Cesarean section complications

Cesarean section complications

Cesarean Section Complications

As with any surgical procedure, there are risks of C-Section complications. It is important to know and understand your risks before having a cesarean procedure. A good understanding will help you in your discussions with your health care provider and help you make informed decisions.

C-Section Complications for Mother and Baby

Cesarean Complications and Risks for Mother

Take into account that most of the following risks are associated with any type of abdominal surgery.

. Infection: Infection can occur at the incision site, in the uterus and in other pelvic organs such as the bladder.

. Hemorrhage or increased blood loss: There is more blood loss in a cesarean delivery than with a vaginal delivery. This can lead to anemia or a blood transfusion (1 to 6 women per 100 require a blood transfusion).

 

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. Injury to organs: Possible injury to organs such as the bowel or bladder.

. Blood clots. A C-section might increase your risk of developing a blood clot inside a deep vein, especially in the legs or pelvic organs (deep vein thrombosis). If a blood clot travels to your lungs and blocks blood flow (pulmonary embolism), the damage can be life-threatening.

. Adhesions: Scar tissue may form inside the pelvic region causing blockage and pain. Adhesions can also lead to future pregnancy complications such as placenta previa or placental abruption.

. Extended hospital stay: After a cesarean, the normal stay in the hospital is 3-5 days after birth, if there are no complications.

. Extended recovery time: The amount of time needed for recovery after a cesarean can range from weeks to months. Extended recovery can have an impact on bonding time with your baby (1 in 14 reports incisional pain six months or more after surgery).

. Reactions to medications: There can be a negative reaction to the anesthesia given during a cesarean or negative reaction to pain medication given after the procedure.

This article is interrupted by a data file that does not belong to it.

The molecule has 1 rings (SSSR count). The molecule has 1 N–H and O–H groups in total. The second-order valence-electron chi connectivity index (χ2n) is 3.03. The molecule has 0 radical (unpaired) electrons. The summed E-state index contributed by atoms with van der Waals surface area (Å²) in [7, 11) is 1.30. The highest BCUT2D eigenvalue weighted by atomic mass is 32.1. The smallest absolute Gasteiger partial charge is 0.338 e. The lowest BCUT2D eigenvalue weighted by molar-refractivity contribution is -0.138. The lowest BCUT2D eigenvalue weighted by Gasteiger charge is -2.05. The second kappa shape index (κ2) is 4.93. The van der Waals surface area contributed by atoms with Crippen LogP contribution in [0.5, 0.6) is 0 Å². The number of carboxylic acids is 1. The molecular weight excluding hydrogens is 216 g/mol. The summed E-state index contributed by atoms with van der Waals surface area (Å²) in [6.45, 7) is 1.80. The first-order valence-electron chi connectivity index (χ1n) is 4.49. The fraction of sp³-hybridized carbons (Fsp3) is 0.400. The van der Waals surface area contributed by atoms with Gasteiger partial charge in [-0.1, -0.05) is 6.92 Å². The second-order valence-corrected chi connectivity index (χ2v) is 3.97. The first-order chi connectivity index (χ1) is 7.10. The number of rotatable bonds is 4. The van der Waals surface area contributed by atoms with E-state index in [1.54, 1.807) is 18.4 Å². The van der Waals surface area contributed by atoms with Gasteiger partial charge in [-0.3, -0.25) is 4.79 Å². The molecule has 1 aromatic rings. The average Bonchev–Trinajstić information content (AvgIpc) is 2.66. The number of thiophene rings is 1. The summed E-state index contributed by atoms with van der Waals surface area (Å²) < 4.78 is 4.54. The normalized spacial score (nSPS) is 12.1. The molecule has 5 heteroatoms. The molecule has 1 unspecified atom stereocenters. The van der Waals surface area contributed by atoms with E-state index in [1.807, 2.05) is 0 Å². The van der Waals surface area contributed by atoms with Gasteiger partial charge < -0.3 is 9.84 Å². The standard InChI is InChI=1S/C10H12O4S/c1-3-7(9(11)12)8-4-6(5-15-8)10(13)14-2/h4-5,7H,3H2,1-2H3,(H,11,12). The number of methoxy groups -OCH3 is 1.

. Risk of additional surgeries: Includes possible hysterectomy, bladder repair or another cesarean.

. Maternal mortality: The maternal mortality rate for a cesarean is higher than with a vaginal birth.

. Emotional reactions: Some women who have had a cesarean report feeling negative about their birth experience and may have trouble with initial bonding with their baby.

Risks and Complications for the Baby

. Premature birth: If gestational age was not calculated correctly, a baby delivered by cesarean could be delivered too early and have low birth weight.

. Breathing problems: When delivered by cesarean, a baby is more likely to have breathing and respiratory problems. Some studies show the existence of a greater need for assistance with breathing and immediate care after a cesarean than with a vaginal delivery.

. Asthma: Several studies have reported an association between cesarean delivery and the later development of asthma.

. Low APGAR scores: Low APGAR scores can be the result of anesthesia, fetal distress before the delivery or lack of stimulation during delivery (Vaginal birth provides natural stimulation to the baby while in the birth canal). Babies born by cesarean are 50% more likely to have lower APGAR scores than those born vaginally.

. Failure to Breastfeed: Babies delivered by cesarean were less likely to be breastfed compared with those who were delivered vaginally, and this effect seemed to be stronger for those delivered by unplanned cesareans. Mothers who underwent planned or unplanned cesarean deliveries were nearly twice as likely to have breastfeeding difficulties compared with those who delivered vaginally.

. Trauma: Babies delivered by cesarean are also at risk of trauma, most commonly as the result of surgical cuts, particularly during emergency deliveries.

. Fetal injury: Very rarely, the baby may be nicked or cut during the incision (on average, 1 or 2 babies per 100 will be cut during the surgery).

If your health care provider has suggested a cesarean and you are in a non-emergency situation, take time to thoroughly discuss your options regarding the procedure.